Tony:
Yeah, our first one out there. We had a hotel that we were trying to bid on last month, but that one didn’t work out, so we’re steadily looking for the right deal but waiting on the right one to come across our desks, so we’ll see.

Ashley:
And the important thing is that you’re not giving up and you’re not feeling rejected, you’re just keep going. And you know that there’s going to be a deal offer eventually.

Tony:
Honestly, after today’s episode, which was fantastic, I think I might just go out there and build something. Donovan was our guest today and he had an amazing story. I think he’s, what? 24 years old, and recently graduated from college a couple of years ago. He is absolutely crushing it in the world of new development, new construction, and he was able to do it with really no experience, no money of his own. And he’s got, I think, 13 properties that they’re building out right now.

Ashley:
And three partners for investing in the last… It’s probably been a year and a half since he bought his first vacant parcel, I think. And he has 12 parcels now and doing 12 new builds on them with three different partners. So you guys, even if you have no interest in land development, listen to this episode as to how he was a rookie, but was able to get partners, get money, to do what he wanted on these deals, the takeaways of knowing your numbers and really being confident. He does a great job of… If you are stuck and need some help with that mindset shift, this is a great episode to listen to. Well, let’s bring Donovan onto the show.

Tony:
Donovan, welcome to the Real Estate Rookie Podcast, brother. We’re super excited to have you on today.

Donovan:
It’s a pleasure to be here. I really appreciate it.

Tony:
Donovan, tell us your backstory, tell us who you are, how you got started in the world of real estate investing.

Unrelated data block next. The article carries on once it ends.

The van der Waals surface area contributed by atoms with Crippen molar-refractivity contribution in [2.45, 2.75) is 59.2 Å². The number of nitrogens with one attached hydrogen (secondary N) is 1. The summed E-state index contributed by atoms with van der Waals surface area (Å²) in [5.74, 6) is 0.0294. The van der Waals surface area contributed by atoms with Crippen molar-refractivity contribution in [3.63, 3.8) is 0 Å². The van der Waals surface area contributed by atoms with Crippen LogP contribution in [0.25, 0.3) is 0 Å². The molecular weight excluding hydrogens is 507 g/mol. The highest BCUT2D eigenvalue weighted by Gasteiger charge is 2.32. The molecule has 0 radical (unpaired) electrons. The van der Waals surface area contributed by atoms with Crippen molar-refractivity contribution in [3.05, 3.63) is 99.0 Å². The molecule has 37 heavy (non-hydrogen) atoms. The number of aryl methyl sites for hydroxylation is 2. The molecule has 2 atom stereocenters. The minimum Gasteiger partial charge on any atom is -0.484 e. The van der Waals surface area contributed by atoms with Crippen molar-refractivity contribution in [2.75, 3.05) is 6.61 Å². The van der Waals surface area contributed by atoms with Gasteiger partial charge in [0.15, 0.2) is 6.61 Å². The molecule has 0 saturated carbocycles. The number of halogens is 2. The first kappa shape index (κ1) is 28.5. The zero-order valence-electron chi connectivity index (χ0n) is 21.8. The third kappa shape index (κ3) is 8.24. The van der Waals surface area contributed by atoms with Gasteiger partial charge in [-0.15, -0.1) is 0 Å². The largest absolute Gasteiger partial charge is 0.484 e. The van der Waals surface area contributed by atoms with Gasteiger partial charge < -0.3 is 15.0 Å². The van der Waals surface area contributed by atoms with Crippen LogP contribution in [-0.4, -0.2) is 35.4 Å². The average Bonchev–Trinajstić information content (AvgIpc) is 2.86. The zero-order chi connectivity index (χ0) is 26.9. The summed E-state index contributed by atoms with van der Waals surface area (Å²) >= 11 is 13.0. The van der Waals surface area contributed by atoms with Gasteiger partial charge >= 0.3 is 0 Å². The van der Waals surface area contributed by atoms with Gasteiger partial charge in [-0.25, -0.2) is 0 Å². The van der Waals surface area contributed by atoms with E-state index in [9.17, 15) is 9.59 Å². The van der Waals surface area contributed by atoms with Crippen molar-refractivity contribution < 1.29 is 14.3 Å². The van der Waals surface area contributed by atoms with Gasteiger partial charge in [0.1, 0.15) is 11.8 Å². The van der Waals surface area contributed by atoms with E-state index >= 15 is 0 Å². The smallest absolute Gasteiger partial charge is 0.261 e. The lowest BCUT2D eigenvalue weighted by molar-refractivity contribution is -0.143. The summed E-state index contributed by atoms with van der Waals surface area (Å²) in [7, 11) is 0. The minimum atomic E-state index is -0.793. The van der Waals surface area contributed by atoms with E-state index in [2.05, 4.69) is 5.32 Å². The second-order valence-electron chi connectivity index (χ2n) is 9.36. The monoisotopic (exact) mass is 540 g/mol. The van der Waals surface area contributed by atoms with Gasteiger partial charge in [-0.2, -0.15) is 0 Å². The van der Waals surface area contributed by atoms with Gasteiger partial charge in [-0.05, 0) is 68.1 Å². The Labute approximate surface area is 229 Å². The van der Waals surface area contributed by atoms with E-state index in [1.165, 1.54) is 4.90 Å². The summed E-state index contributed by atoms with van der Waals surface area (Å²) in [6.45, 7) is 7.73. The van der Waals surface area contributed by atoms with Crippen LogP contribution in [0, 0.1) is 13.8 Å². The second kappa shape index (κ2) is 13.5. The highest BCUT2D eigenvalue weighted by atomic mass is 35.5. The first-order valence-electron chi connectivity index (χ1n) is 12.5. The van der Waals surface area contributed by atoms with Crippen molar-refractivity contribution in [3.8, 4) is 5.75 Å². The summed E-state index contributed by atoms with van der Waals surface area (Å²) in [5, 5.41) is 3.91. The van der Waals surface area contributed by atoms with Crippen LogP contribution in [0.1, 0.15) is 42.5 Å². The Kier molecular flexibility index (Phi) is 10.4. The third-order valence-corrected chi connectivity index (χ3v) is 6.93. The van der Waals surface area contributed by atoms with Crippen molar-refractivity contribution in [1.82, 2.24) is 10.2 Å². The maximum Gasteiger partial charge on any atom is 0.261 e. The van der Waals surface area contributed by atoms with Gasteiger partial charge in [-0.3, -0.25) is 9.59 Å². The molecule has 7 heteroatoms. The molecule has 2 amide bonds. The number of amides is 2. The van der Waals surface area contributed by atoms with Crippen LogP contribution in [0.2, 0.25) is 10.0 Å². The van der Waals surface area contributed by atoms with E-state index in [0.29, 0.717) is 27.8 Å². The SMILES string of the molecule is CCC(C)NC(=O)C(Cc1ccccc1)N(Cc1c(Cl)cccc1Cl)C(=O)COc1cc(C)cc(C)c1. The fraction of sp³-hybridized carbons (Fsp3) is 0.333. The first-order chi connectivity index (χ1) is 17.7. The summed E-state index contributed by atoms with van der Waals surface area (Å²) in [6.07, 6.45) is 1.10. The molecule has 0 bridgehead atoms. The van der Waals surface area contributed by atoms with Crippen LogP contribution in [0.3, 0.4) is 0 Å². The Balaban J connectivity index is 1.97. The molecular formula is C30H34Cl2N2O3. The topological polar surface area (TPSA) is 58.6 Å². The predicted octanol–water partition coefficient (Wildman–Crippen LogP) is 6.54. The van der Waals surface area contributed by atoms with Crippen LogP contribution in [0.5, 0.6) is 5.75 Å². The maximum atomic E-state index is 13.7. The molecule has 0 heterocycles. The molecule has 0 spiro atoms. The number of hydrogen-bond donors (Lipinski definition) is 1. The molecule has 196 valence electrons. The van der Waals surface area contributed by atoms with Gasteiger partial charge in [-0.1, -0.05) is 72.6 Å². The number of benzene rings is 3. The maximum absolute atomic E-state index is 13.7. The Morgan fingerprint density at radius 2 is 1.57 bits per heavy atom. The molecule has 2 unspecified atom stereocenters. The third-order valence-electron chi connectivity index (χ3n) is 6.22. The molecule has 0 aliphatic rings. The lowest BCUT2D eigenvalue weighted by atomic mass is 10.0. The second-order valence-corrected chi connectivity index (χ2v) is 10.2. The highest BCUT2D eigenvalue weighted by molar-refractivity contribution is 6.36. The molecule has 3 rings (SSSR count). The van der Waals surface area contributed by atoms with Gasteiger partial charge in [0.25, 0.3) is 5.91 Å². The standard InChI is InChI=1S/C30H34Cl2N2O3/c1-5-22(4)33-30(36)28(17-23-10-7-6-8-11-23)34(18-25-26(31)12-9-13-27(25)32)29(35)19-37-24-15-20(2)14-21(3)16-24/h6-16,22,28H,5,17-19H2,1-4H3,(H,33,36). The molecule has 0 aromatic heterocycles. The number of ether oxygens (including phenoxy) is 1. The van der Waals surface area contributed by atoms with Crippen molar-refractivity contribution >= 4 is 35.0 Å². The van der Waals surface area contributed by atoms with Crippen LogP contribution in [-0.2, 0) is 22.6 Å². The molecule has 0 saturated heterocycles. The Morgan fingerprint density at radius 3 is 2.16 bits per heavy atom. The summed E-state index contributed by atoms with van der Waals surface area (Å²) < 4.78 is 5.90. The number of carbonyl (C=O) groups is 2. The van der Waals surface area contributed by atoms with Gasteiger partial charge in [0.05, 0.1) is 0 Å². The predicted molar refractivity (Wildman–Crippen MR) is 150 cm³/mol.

Donovan:
For sure. Yes. My name is Donovan Adesoro. I’m originally from St. Paul, Minnesota. So I grew up in the cold up there. From there, I knew I wanted to do some type of engineering in college, and so I ended up doing petroleum engineering down in University of Tulsa, so I went down to Oklahoma for that. Graduated and came down to Houston for my full-time gig. But quickly early on, I realized I wanted to diversify outside of just my 401(k), and started looking at different ways to make money on the side, and real estate kept coming up. I got started with house hacking, and then working on some development stuff now.

Ashley:
That’s awesome, Donovan.

Tony:
It’s exciting, house hacking to development, that’s a big jump.

Donovan:
Yeah, it’s a big leap. Thank you.

Tony:
Yeah. Well, I guess let’s start with the initial house hack. So you graduate, you move to Houston, and the first thing you do is buy a house. I guess just give us that backstory, give us that journey

Donovan:
For sure, yeah. So I graduated, moved to Houston. I do all the typical dumb stuff you do as a new graduate, so I financed the new car, I was renting a high rise downtown Houston on the 18th floor, just living it up lavishly with no extra money to save at the end of the day. That got old pretty quickly. I was like, “Man, I’m paying this much for rent, I got my car payment, the car insurance.” And so the amount of savings each month, I wasn’t happy with, and that’s how house hacking really, I guess, came into play. I bought the house hack a year after I graduated, more or less.

Ashley:
That’s awesome, Donovan. What were some of the things that made you want to get into house hacking? Did you start doing research? Did somebody mention this to you? How did you even start wanting to be a real estate investor?